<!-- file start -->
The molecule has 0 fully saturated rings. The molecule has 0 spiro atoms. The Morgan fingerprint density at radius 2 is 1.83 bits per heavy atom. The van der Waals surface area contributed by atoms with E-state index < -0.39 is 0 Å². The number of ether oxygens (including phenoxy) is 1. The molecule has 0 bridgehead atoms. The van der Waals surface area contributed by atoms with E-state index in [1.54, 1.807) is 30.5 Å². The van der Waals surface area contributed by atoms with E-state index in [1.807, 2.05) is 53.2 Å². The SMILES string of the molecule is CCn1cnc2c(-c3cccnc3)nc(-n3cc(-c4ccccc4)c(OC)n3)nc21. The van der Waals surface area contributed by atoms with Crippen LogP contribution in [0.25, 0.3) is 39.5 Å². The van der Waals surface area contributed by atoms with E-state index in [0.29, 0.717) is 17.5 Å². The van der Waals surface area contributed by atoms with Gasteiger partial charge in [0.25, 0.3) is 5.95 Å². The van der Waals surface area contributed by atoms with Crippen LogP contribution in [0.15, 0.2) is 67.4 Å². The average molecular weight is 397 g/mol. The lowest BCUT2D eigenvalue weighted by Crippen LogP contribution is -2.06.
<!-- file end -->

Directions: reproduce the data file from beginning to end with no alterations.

The molecule has 0 fully saturated rings. The molecule has 0 spiro atoms. The Morgan fingerprint density at radius 2 is 1.83 bits per heavy atom. The van der Waals surface area contributed by atoms with E-state index < -0.39 is 0 Å². The number of ether oxygens (including phenoxy) is 1. The molecule has 0 bridgehead atoms. The van der Waals surface area contributed by atoms with E-state index in [1.54, 1.807) is 30.5 Å². The van der Waals surface area contributed by atoms with E-state index in [1.807, 2.05) is 53.2 Å². The SMILES string of the molecule is CCn1cnc2c(-c3cccnc3)nc(-n3cc(-c4ccccc4)c(OC)n3)nc21. The van der Waals surface area contributed by atoms with Crippen LogP contribution in [0.25, 0.3) is 39.5 Å². The van der Waals surface area contributed by atoms with E-state index in [0.29, 0.717) is 17.5 Å². The van der Waals surface area contributed by atoms with Gasteiger partial charge in [0.25, 0.3) is 5.95 Å². The van der Waals surface area contributed by atoms with Crippen LogP contribution in [0.15, 0.2) is 67.4 Å². The average molecular weight is 397 g/mol. The lowest BCUT2D eigenvalue weighted by Crippen LogP contribution is -2.06.